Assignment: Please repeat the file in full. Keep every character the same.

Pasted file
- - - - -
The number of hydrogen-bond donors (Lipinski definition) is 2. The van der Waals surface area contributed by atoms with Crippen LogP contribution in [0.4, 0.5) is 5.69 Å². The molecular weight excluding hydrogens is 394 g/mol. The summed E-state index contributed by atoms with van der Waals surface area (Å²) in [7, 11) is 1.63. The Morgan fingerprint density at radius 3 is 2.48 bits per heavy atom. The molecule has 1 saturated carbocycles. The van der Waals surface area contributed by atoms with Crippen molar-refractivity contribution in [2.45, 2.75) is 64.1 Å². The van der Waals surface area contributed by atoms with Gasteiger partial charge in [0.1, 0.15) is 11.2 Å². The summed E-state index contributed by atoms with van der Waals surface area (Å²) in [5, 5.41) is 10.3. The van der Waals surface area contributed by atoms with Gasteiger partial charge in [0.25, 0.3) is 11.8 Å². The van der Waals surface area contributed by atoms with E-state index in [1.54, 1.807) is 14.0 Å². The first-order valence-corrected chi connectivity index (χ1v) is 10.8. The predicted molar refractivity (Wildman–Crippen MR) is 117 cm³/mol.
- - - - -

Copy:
The number of hydrogen-bond donors (Lipinski definition) is 2. The van der Waals surface area contributed by atoms with Crippen LogP contribution in [0.4, 0.5) is 5.69 Å². The molecular weight excluding hydrogens is 394 g/mol. The summed E-state index contributed by atoms with van der Waals surface area (Å²) in [7, 11) is 1.63. The Morgan fingerprint density at radius 3 is 2.48 bits per heavy atom. The molecule has 1 saturated carbocycles. The van der Waals surface area contributed by atoms with Crippen molar-refractivity contribution in [2.45, 2.75) is 64.1 Å². The van der Waals surface area contributed by atoms with Gasteiger partial charge in [0.1, 0.15) is 11.2 Å². The summed E-state index contributed by atoms with van der Waals surface area (Å²) in [5, 5.41) is 10.3. The van der Waals surface area contributed by atoms with Gasteiger partial charge in [0.25, 0.3) is 11.8 Å². The van der Waals surface area contributed by atoms with E-state index in [1.54, 1.807) is 14.0 Å². The first-order valence-corrected chi connectivity index (χ1v) is 10.8. The predicted molar refractivity (Wildman–Crippen MR) is 117 cm³/mol.